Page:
Hot Shots Golf Fore! Review
Fore! can be a serviceable golf game, though if you've been playing any other modern golf game, you'll likely find this one's mechanics and presentation to be a bit dated.
It has been nearly two and a half years since Clap Hanz released Hot Shots Golf 3 in the US, but looking at the new Hot Shots Golf Fore!, it makes you wonder what the developer was doing during that time. There are some subtle improvements to the presentation, and the inclusion of online play is a welcome addition, but when compared to each other, you'll find it difficult to tell the difference between Hot Shots Golf 3 and Hot Shots Golf Fore!
Hot Shots has always offered a pretty straightforward game of golf, with realistically rendered courses and its motley crew of oddball duffers accounting for much of the series' goofy flavor. Fore! maintains this tradition, and the gameplay is, for all intents and purposes, identical to past Hot Shots games, relying on the same three-click, power meter-based swing mechanic. This mechanic remains functional and can prove challenging, especially when you get to the putting green. However, it does nothing for simulating the tactile aspects of swinging a golf club. There is something to be said for the familiarity of the digital swing mechanic, but at this point it feels like Hot Shots is bound by tradition rather than progress.
Fore! makes a few additions to the modes of play available, but it still feels a little stripped down. For the single-player game, there are four basic options. You can choose the versus game, which puts you one-on-one with an artificial intelligence-controlled golfer, and if you can beat the players in match play, they'll become selectable characters in other areas of the game. Similarly, the tournament mode puts you in competition against a field of 29 other golfers, with the goal of being the player with the lowest stroke count at the end of the 18th hole. The mini mode is about as wild as Hot Shots has ever gotten in terms of actual gameplay, though it still feels pretty tame. Mini mode gives you the option to either play a nine-hole course of par-three holes or play mini golf. The mini golf can actually be quite enjoyable, as your score is not only tied to how many strokes you take, but also to how far the ball actually travels (the greater the distance, the more points you earn, which forces you to think rather creatively about your shots). The game also offers a fairly basic suite of multiplayer options, allowing up to two players to compete in match play and up to four players to compete in the stroke or mini modes.
The biggest enhancement that Fore! holds over Hot Shots Golf 3 is the inclusion of online play (HSG3 featured pseudo-online support by way of an online leaderboard). The online mode is fully featured, letting you play in one-off games with another player where you can do some pretty extensive customization of the conditions and rules of the game, or you can compete in large-scale online tournaments. It's all fairly well-executed, and it is one of the few distinguishing traits that make Fore! recommendable over the last Hot Shots. All said, there's nothing really wrong with the modes of play available in Fore!, but save for the online mode, there's also nothing particularly exciting either.
Hot Shots Golf Fore! includes an extensive new roster of characters and a handful of new courses, though if you didn't already have an intimate familiarity with Hot Shots Golf 3, the two games are virtually indistinguishable in terms of the graphics. If you are familiar, though, you'll notice that the courses have the same clean, quasi-realistic look to them, and the golfers, while a bit more bizarre in design, retain the fairly consistent bobble-head proportions (though an up close inspection will reveal that the character textures are a bit more detailed). The game occasionally shows a little bit of style outside the zany characters, such as the corona effect, which is when you swing powerfully off the tee, or the little bits of comic book-style sound-effect text that will pop up on the screen when your ball makes contact with specific pieces of the course. Fore! stays steadfast in its dedication to the design ethic of the series, which has been familiar for a while, but it is just now beginning to feel a little stagnant.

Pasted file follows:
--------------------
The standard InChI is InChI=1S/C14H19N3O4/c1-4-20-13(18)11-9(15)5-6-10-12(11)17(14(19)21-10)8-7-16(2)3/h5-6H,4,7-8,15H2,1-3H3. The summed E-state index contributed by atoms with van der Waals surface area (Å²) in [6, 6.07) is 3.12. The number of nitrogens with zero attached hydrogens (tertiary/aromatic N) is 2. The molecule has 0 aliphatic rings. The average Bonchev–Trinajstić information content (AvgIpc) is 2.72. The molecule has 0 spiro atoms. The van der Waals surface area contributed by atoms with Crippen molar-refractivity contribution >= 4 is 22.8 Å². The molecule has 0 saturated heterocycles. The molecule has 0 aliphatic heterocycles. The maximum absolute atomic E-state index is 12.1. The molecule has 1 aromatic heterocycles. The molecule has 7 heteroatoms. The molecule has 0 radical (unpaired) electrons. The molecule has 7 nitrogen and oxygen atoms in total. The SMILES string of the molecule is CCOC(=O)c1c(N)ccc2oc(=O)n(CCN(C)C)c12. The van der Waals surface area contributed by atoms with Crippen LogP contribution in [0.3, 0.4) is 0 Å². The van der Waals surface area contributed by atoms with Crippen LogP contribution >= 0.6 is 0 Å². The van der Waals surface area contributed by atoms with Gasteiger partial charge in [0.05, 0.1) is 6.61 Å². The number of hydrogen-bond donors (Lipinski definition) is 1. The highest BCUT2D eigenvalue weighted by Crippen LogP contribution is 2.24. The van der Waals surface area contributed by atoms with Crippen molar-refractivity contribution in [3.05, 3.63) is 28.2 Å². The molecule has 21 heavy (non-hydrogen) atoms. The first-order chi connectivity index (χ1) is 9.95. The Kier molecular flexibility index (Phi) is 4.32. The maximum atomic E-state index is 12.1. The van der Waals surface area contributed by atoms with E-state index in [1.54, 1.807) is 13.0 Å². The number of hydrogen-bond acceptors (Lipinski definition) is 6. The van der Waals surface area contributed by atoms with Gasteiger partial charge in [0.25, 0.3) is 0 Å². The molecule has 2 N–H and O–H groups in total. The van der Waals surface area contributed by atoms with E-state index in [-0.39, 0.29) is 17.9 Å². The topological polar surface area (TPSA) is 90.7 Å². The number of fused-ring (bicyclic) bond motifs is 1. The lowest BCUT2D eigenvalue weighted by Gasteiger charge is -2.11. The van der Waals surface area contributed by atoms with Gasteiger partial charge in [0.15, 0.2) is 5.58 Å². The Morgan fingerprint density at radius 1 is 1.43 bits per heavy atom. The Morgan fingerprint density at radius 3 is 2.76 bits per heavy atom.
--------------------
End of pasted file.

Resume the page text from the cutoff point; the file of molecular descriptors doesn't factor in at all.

Hot Shots plays the cute card pretty heavily in its presentation, but things have gotten a little out of hand in the sound design. All of the golfers and caddies have a few non sequitur sound bites that they'll spout out at the beginning and end of every swing, and they have a habit of all speaking at the same time, which creates a cacophony of conflicting caricatured voices. The fact that the actual fidelity of the sound bites is inconsistent doesn't make things any more tolerable either. The random quips that fly out of the characters' mouths can occasionally be odd enough to prove amusing, but largely it's just grating. The music is a bit more consistent in quality, though its upbeat CasioTone-style instrumentation just makes the whole package seem that much more cloying. You can tell that Clap Hanz thought the funny voices and corny music would make for a kitschy, ironically enjoyable experience. But you'll probably think this wasn't a good decision.
With so much carried over and so little that is new, it seems like Hot Shots Golf Fore! assumes that you didn't play Hot Shots Golf 3. If that is in fact the case, then Fore! can be a serviceable golf game. However, if you've been playing any other modern golf game, you'll likely find this one's mechanics and presentation to be a bit dated. Regardless, Fore! gives the feeling that Clap Hanz has been spinning its wheels, and with EA's Tiger Woods PGA Tour series fine-tuning the action every 12 months as well as introducing more players and more gameplay modes, such complacency is dangerous for the future of Hot Shots.